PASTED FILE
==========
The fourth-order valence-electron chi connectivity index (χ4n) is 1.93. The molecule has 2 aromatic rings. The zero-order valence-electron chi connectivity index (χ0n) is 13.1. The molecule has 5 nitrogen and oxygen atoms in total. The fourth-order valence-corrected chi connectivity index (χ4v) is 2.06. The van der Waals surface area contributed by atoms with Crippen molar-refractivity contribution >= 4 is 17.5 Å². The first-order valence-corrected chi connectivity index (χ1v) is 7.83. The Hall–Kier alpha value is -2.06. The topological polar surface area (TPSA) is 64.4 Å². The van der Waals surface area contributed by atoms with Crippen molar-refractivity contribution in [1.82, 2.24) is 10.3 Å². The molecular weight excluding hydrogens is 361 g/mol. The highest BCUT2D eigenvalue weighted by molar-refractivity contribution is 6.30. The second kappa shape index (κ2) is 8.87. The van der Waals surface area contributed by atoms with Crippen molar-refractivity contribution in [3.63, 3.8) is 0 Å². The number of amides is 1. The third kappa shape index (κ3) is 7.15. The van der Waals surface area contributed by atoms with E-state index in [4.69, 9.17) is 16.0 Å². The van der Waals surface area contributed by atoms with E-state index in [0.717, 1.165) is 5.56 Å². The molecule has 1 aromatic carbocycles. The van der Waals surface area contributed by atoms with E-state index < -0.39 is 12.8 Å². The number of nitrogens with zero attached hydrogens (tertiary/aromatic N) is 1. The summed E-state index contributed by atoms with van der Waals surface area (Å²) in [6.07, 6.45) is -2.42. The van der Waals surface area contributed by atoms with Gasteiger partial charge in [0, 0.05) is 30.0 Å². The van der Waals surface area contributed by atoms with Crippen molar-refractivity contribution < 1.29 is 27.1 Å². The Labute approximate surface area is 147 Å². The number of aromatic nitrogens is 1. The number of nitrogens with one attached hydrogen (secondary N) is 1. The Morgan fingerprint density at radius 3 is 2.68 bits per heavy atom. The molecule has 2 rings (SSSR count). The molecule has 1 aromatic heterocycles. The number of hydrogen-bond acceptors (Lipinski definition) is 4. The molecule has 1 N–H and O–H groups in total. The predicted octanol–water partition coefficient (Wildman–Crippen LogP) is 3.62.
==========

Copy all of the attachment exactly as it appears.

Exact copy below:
The fourth-order valence-electron chi connectivity index (χ4n) is 1.93. The molecule has 2 aromatic rings. The zero-order valence-electron chi connectivity index (χ0n) is 13.1. The molecule has 5 nitrogen and oxygen atoms in total. The fourth-order valence-corrected chi connectivity index (χ4v) is 2.06. The van der Waals surface area contributed by atoms with Crippen molar-refractivity contribution >= 4 is 17.5 Å². The first-order valence-corrected chi connectivity index (χ1v) is 7.83. The Hall–Kier alpha value is -2.06. The topological polar surface area (TPSA) is 64.4 Å². The van der Waals surface area contributed by atoms with Crippen molar-refractivity contribution in [1.82, 2.24) is 10.3 Å². The molecular weight excluding hydrogens is 361 g/mol. The highest BCUT2D eigenvalue weighted by molar-refractivity contribution is 6.30. The second kappa shape index (κ2) is 8.87. The van der Waals surface area contributed by atoms with Crippen molar-refractivity contribution in [3.63, 3.8) is 0 Å². The number of amides is 1. The third kappa shape index (κ3) is 7.15. The van der Waals surface area contributed by atoms with E-state index in [4.69, 9.17) is 16.0 Å². The van der Waals surface area contributed by atoms with E-state index in [0.717, 1.165) is 5.56 Å². The molecule has 1 aromatic carbocycles. The van der Waals surface area contributed by atoms with E-state index < -0.39 is 12.8 Å². The number of nitrogens with zero attached hydrogens (tertiary/aromatic N) is 1. The summed E-state index contributed by atoms with van der Waals surface area (Å²) in [6.07, 6.45) is -2.42. The van der Waals surface area contributed by atoms with Gasteiger partial charge in [0, 0.05) is 30.0 Å². The van der Waals surface area contributed by atoms with Crippen molar-refractivity contribution < 1.29 is 27.1 Å². The Labute approximate surface area is 147 Å². The number of aromatic nitrogens is 1. The number of nitrogens with one attached hydrogen (secondary N) is 1. The Morgan fingerprint density at radius 3 is 2.68 bits per heavy atom. The molecule has 2 rings (SSSR count). The molecule has 1 aromatic heterocycles. The number of hydrogen-bond acceptors (Lipinski definition) is 4. The molecule has 1 N–H and O–H groups in total. The predicted octanol–water partition coefficient (Wildman–Crippen LogP) is 3.62.